In 1949, Rammanohar Lohia’s Socialist Party held a demonstration at the Nepalese Embassy against the takeover of Nepal by Rana. Section 144 was in effect and thus Lohia was arrested. Home Ministry came under Patel at the time and thus Nehru couldn’t do much on his own. Lohia remained in jail for over a month. Nehru wanted to show a gesture of affection towards the young Socialite and despite the fact that his own government had arrested Lohia, he sent a basket of mangoes to the jail. Patel was annoyed by this gesture and asked Nehru for a reply. Nehru could only write back meekly that personal relations should not be mixed with politics.
In 1959, Chakravarti Rajagopalachari (Rajaji) was the center of mass of the opposition in the parliament. He had come out of retirement and was directing the opposition through his Swatantra Party. There were many times when Nehru had got annoyed by Rajaji’s opposition. There were also other times when both freely shared their views with each other in the larger national interest. It so happened that Rajaji was an ardent opponent of nuclear warfare and had been taking initiatives on his own to urge both the U.S. and the Soviet Union to desist from testing nuclear weapons. In 1961, he exchanged letters with Nehru to discuss in what way he could be helpful for the cause. He had never traveled outside the subcontinent and was already eighty-three. Furthermore, he was the one man in India who had the moral courage as well as the agility to bring the opposition together. It is a no brainer that any politician in power today would have taken the call to send Rajaji as a peace activist to the Western nations in negative. But, not Nehru. Rajaji did go and went through the official support of the Gandhi Peace Foundation directed by the Government of India. Personal relations were again not to be mixed with political opposition.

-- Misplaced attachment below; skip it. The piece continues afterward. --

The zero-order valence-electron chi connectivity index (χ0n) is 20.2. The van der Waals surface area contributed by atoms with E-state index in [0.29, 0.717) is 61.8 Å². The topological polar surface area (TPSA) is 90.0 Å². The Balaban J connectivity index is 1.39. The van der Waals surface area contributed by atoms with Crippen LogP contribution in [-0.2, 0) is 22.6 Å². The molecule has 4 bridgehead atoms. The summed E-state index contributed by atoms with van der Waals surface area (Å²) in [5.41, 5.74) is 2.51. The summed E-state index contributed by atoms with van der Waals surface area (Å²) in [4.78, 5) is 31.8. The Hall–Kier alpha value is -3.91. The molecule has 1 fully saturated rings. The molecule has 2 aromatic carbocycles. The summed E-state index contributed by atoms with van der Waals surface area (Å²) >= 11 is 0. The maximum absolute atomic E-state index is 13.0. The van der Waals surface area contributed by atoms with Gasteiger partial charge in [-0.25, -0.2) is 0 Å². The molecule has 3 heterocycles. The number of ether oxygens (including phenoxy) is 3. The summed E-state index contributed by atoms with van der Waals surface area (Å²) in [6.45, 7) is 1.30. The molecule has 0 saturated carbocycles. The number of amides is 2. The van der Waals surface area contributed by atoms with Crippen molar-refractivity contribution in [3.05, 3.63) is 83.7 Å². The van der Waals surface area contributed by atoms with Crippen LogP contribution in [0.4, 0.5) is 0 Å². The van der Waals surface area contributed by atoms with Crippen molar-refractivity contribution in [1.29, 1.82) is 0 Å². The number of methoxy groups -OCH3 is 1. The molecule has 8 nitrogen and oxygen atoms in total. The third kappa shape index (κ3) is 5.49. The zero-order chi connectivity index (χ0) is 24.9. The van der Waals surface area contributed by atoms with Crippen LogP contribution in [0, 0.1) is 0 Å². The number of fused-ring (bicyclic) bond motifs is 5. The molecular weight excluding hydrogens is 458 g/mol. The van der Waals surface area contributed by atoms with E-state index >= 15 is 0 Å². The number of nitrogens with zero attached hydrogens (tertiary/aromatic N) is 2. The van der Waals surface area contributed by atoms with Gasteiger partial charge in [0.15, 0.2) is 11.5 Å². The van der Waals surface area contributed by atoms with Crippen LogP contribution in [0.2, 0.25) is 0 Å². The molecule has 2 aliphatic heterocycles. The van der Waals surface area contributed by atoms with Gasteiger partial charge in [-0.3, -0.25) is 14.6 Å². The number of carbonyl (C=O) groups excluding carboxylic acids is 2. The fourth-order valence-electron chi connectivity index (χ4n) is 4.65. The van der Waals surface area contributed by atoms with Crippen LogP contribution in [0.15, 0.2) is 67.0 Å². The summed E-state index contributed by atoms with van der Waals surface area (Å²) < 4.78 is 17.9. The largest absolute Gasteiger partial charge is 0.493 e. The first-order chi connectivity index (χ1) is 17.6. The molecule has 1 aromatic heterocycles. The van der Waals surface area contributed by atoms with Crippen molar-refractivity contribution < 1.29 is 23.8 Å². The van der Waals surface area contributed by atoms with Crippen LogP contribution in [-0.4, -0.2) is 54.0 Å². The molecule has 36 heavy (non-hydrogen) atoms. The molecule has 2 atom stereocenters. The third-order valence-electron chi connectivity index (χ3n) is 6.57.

That other great patriot and Gandhian Socialist, J. B. Kripalani, had once written something to the tune that Gandhi was like a shepherd and we were all like his sheep. We used to dutifully follow the shepherd and go wherever he used to lead us. There was one amongst us however who would often go astray. At such times, the Shepherd used to leave all of us to bring back the stray fellow. We would all feel jealous thinking what have we done to suffer Shepherd’s neglect. Clearly, the Shepherd priced that one sheep going stray and wanted him to be with the group at all times. I am sure you would have guessed that the lone sheep which would often go astray was Nehru. That sheep had various ideological differences with Gandhi which were expressed in the open (one only has to read his autobiography). However, the Shepherd knew (and has been proved rightly so in the past seven decades) that this sheep could do what no other could.
The foundations of the plural India that we live in were erected by Nehru. I will not mince words while saying that if he would not have been at the nation’s helm for such a long time after Patel’s untimely death in 1950, ours would have been a less plural, a less equal, a less affectionate, and a less humane society. It was he who stood as the adamantine bulwark against Communism on the Left and Hindutva on the Right. It was he who established a foreign policy which has been continued by all governments since and has been hugely successful. It was he who established the institutions of governance that have sustained the Indian democracy. It was he who showed the world that democracy can be compatible with pluralism as well as with nationalism in a poor illiterate nation. In the West, democracy had been preceded by the formation of a nation-state and absorption of the forces of the Industrial Revolution. In India, Nehru achieved the confluence of all three simultaneously.
Though as we saw above, Nehru warned that ‘We want no Caesars,’ Shakespeare has written a phrase for Julius Caesar that could be apt for Nehru: ‘Here was a Caesar! when comes such another?’ For Nehru, we may add, probably never.
And, no, today, on his death anniversary, I will not go into where he went wrong. That is not what Hinduism has taught me.